Chapter 5: Boating Emergencies—What To Do
Proper response to accidents results from good training and common sense.
If an injury is minor, treat it immediately. If an injury is major, make the
victim as comfortable and safe as possible until medical personnel arrive,
assuming you have a way to call for help.
Cold Water Immersion and Hypothermia
Cold water immersion kills in several ways. The colder the water, the greater the chance of death. However, the initial reaction to cold water immersion can occur in water as warm as 77° Fahrenheit. By understanding how your body reacts to cold water, you
can prepare for and be better able to respond appropriately, thus increasing
your chance of survival.
There are four stages of cold water immersion.
Stage 1: Initial "cold shock" occurs in the
first 3-5 minutes of immersion in cold water. Sudden immersion into cold
water can cause immediate, involuntary gasping; hyperventilation; panic;
and vertigo—all of which can result in water inhalation and drowning.
Immersion in cold water also can cause sudden changes in blood pressure,
heart rate, and heart rhythm, which also can result in death.
Stage 2: Short-term "swim failure" occurs 3-30
minutes following immersion in cold water. The muscles and nerves in the
arms and legs cool quickly. Manual dexterity, hand grip strength, and speed
of movement all can drop by 60% - 80%. Even normally strong persons can lose
the strength necessary to pull themselves out of the water or even to keep
their head above water. Death occurs by drowning.
Stage 3: Long-term immersion hypothermia sets in after
30 minutes, at a rate depending on water temperature, clothing, body type,
and your behavior in the water. Cold water robs the body of heat 25 times
faster than cold air. Hypothermia occurs when your body loses heat faster
than it produces it, cooling the organs in the core of your body. Hypothermia
eventually leads to loss of consciousness and death, with or without drowning.
Stage 4: Post-immersion collapse occurs during or after
rescue. Once rescued, after you have been immersed in cold water, you are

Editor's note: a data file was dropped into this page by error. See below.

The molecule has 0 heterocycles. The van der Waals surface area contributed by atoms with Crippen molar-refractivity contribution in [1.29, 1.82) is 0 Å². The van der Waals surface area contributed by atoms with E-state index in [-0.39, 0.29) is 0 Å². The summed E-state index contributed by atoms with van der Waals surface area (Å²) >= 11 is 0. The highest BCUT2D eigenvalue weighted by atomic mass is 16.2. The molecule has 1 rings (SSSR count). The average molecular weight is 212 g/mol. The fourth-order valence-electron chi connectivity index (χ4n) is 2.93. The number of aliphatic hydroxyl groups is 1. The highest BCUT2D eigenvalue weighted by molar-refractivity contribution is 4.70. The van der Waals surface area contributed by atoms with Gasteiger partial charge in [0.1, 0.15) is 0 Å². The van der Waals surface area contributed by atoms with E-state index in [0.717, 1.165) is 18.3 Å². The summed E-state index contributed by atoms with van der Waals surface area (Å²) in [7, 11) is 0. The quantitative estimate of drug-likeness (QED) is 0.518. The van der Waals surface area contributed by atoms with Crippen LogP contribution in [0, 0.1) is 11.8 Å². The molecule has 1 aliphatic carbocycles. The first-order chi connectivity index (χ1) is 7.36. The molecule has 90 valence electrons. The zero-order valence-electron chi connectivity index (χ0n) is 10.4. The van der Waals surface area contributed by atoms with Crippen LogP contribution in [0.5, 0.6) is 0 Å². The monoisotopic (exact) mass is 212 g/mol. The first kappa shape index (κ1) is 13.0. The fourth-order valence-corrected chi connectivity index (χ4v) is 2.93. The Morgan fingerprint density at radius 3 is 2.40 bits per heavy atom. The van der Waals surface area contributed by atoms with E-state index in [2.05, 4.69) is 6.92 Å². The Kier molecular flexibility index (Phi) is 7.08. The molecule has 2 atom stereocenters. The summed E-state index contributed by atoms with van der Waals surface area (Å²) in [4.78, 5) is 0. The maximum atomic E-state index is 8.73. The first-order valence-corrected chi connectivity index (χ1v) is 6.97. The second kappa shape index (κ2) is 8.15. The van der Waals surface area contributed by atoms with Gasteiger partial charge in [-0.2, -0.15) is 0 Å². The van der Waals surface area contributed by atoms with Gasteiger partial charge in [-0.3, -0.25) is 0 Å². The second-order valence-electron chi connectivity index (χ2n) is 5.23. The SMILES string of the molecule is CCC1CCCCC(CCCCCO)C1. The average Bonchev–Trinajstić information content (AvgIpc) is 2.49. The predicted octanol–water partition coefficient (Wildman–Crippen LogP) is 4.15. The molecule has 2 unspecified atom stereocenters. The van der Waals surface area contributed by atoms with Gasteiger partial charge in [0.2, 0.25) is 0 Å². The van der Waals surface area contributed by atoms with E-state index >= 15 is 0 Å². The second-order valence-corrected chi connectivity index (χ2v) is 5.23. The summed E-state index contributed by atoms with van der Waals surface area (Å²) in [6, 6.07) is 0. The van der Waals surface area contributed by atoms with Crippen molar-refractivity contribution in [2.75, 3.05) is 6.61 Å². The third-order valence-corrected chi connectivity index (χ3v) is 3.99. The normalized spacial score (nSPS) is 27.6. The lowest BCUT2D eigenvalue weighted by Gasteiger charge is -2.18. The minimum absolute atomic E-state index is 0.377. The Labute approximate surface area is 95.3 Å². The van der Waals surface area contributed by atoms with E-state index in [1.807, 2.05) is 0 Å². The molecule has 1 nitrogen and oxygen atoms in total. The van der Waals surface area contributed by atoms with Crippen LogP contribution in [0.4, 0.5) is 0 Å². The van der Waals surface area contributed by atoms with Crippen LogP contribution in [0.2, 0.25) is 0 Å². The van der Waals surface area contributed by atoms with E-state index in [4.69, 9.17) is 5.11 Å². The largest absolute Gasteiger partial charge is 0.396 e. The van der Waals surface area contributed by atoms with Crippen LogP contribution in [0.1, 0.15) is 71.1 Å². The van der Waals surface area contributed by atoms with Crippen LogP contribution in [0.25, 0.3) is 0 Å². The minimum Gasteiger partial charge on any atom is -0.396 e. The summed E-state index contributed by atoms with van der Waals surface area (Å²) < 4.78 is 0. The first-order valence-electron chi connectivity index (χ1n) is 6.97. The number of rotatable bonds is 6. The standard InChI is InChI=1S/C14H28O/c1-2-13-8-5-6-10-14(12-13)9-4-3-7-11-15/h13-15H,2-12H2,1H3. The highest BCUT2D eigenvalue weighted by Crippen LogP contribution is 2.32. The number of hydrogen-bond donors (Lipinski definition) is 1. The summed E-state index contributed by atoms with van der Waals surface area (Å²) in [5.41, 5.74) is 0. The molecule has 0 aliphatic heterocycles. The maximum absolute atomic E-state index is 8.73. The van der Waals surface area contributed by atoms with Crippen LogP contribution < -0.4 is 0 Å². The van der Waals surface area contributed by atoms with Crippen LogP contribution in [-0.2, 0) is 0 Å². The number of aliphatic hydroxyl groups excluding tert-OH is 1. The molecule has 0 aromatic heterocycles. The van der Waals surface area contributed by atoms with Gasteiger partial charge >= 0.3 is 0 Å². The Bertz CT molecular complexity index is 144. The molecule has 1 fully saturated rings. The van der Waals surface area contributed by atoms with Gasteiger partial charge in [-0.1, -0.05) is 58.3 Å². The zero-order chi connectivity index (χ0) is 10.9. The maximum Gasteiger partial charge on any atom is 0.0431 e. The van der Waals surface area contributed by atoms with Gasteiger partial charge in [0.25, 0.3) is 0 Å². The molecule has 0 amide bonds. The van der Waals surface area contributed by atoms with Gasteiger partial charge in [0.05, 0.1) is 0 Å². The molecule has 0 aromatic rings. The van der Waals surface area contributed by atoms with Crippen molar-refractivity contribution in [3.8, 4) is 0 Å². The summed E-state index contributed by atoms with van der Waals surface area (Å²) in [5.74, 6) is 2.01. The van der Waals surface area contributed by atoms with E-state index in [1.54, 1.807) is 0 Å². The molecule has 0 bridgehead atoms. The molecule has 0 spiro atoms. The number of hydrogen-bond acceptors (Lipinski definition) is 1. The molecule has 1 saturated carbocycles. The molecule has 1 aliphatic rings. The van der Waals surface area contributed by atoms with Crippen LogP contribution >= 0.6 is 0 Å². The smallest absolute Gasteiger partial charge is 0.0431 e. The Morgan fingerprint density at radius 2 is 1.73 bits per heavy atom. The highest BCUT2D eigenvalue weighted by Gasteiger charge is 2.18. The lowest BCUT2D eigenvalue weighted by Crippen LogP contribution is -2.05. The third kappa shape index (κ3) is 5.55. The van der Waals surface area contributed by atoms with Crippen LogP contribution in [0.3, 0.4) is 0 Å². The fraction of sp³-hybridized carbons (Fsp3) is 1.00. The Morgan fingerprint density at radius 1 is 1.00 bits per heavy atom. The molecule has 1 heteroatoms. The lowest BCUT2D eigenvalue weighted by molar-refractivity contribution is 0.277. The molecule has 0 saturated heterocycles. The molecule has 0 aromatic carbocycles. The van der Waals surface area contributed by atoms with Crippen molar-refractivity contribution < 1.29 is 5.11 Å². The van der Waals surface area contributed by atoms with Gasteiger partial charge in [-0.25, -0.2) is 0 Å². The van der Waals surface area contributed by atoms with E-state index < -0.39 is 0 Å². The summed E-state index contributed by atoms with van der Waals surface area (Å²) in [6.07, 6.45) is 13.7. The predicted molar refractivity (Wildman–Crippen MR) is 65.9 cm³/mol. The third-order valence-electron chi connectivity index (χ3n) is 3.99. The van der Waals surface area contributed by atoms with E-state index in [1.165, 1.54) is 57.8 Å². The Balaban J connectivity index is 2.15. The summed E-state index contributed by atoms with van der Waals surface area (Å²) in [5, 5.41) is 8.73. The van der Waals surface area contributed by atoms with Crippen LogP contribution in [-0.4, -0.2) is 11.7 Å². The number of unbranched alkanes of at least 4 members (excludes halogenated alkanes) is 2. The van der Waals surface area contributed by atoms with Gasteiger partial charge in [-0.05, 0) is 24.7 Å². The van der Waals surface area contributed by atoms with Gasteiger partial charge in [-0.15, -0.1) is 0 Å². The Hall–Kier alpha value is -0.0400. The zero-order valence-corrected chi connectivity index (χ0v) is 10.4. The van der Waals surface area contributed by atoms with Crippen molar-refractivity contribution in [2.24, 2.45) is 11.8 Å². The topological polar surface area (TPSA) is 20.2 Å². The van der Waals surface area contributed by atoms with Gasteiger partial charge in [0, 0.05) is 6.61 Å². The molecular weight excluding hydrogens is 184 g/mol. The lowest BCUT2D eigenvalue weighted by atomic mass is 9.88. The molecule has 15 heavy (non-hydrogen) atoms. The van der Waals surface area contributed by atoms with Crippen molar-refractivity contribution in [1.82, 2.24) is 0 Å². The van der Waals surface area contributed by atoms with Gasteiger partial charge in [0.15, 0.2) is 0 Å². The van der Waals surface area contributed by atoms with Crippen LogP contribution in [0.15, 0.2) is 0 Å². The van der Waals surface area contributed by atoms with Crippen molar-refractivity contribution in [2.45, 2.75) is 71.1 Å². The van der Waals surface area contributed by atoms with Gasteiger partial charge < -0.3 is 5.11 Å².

still in danger from collapse of arterial blood pressure leading to cardiac
arrest. Also, inhaled water can damage your lungs, and heart problems can
develop as cold blood from your arms and legs is released into the core of
Your chance of surviving cold water immersion depends on having sufficient
flotation to keep your head above water, controlling your breathing, having
timely rescue by yourself or others, and retaining body heat.
Prepare for boating in cold water conditions by always wearing a secured life
jacket. Also wear layered clothing for insulation. Equip your boat with a means
for re-entry (ladder, sling, etc.) to use if you should fall into the water.
Learn to recognize symptoms of hypothermia. They are listed
here in order of severity.
- Shivering slurred speech, blurred vision
- Bluish lips and fingernails
- Loss of feeling in extremities
- Cold, bluish skin
- Rigidity in extremities
Of course, the best prevention is to take all measures necessary to avoid
capsizing your boat or falling into cold water in the first place. If you do
fall into or must enter cold water:
- Don't panic. Try to get control of your breathing. Hold onto something
or stay as still as possible until your breathing settles down. Focus on
floating with your head above water until the cold shock response abates.
- When your breathing is under control, perform the most important
functions first before you lose dexterity (10-15 minutes after